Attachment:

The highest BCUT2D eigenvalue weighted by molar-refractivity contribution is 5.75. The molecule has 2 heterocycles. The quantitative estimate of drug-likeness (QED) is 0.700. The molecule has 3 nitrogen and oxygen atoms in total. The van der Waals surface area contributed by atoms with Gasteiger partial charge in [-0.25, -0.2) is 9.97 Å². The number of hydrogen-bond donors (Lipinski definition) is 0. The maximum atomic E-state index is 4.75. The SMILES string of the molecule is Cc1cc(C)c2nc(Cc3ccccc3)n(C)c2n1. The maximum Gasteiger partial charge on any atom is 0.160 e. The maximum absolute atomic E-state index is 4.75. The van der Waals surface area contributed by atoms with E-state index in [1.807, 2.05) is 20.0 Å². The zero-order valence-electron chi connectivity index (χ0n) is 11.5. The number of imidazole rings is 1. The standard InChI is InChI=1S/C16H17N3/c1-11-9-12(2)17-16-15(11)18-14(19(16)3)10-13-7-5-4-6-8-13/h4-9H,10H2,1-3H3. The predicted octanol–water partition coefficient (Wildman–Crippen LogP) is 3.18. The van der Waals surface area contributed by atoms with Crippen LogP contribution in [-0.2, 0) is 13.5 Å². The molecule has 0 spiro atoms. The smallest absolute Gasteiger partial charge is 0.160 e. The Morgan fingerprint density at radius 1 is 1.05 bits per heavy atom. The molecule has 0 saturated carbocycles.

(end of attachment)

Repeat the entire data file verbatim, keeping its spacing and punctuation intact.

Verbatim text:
The highest BCUT2D eigenvalue weighted by molar-refractivity contribution is 5.75. The molecule has 2 heterocycles. The quantitative estimate of drug-likeness (QED) is 0.700. The molecule has 3 nitrogen and oxygen atoms in total. The van der Waals surface area contributed by atoms with Gasteiger partial charge in [-0.25, -0.2) is 9.97 Å². The number of hydrogen-bond donors (Lipinski definition) is 0. The maximum atomic E-state index is 4.75. The SMILES string of the molecule is Cc1cc(C)c2nc(Cc3ccccc3)n(C)c2n1. The maximum Gasteiger partial charge on any atom is 0.160 e. The maximum absolute atomic E-state index is 4.75. The van der Waals surface area contributed by atoms with E-state index in [1.807, 2.05) is 20.0 Å². The zero-order valence-electron chi connectivity index (χ0n) is 11.5. The number of imidazole rings is 1. The standard InChI is InChI=1S/C16H17N3/c1-11-9-12(2)17-16-15(11)18-14(19(16)3)10-13-7-5-4-6-8-13/h4-9H,10H2,1-3H3. The predicted octanol–water partition coefficient (Wildman–Crippen LogP) is 3.18. The van der Waals surface area contributed by atoms with Crippen LogP contribution in [-0.2, 0) is 13.5 Å². The molecule has 0 spiro atoms. The smallest absolute Gasteiger partial charge is 0.160 e. The Morgan fingerprint density at radius 1 is 1.05 bits per heavy atom. The molecule has 0 saturated carbocycles.